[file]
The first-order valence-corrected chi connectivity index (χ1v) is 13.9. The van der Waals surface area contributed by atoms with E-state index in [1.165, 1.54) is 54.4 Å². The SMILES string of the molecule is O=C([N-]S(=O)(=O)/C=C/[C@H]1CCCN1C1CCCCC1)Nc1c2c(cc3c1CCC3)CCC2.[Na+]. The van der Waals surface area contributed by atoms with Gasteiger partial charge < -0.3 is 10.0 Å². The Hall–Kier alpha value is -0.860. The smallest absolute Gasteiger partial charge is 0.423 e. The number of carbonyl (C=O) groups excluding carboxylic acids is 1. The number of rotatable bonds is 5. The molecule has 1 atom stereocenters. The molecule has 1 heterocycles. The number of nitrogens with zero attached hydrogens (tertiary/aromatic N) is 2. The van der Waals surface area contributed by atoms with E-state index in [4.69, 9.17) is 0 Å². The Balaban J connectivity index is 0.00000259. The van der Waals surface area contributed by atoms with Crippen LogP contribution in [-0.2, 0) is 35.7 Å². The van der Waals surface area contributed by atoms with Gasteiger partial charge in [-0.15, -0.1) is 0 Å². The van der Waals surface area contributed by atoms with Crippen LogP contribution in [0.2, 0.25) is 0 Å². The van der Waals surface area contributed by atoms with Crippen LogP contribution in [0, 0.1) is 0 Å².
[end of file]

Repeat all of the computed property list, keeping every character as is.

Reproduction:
The first-order valence-corrected chi connectivity index (χ1v) is 13.9. The van der Waals surface area contributed by atoms with E-state index in [1.165, 1.54) is 54.4 Å². The SMILES string of the molecule is O=C([N-]S(=O)(=O)/C=C/[C@H]1CCCN1C1CCCCC1)Nc1c2c(cc3c1CCC3)CCC2.[Na+]. The van der Waals surface area contributed by atoms with Gasteiger partial charge < -0.3 is 10.0 Å². The Hall–Kier alpha value is -0.860. The smallest absolute Gasteiger partial charge is 0.423 e. The number of carbonyl (C=O) groups excluding carboxylic acids is 1. The number of rotatable bonds is 5. The molecule has 1 atom stereocenters. The molecule has 1 heterocycles. The number of nitrogens with zero attached hydrogens (tertiary/aromatic N) is 2. The van der Waals surface area contributed by atoms with E-state index in [4.69, 9.17) is 0 Å². The Balaban J connectivity index is 0.00000259. The van der Waals surface area contributed by atoms with Crippen LogP contribution in [-0.2, 0) is 35.7 Å². The van der Waals surface area contributed by atoms with Gasteiger partial charge in [-0.15, -0.1) is 0 Å². The van der Waals surface area contributed by atoms with Crippen LogP contribution in [0.2, 0.25) is 0 Å². The van der Waals surface area contributed by atoms with Crippen LogP contribution in [0, 0.1) is 0 Å².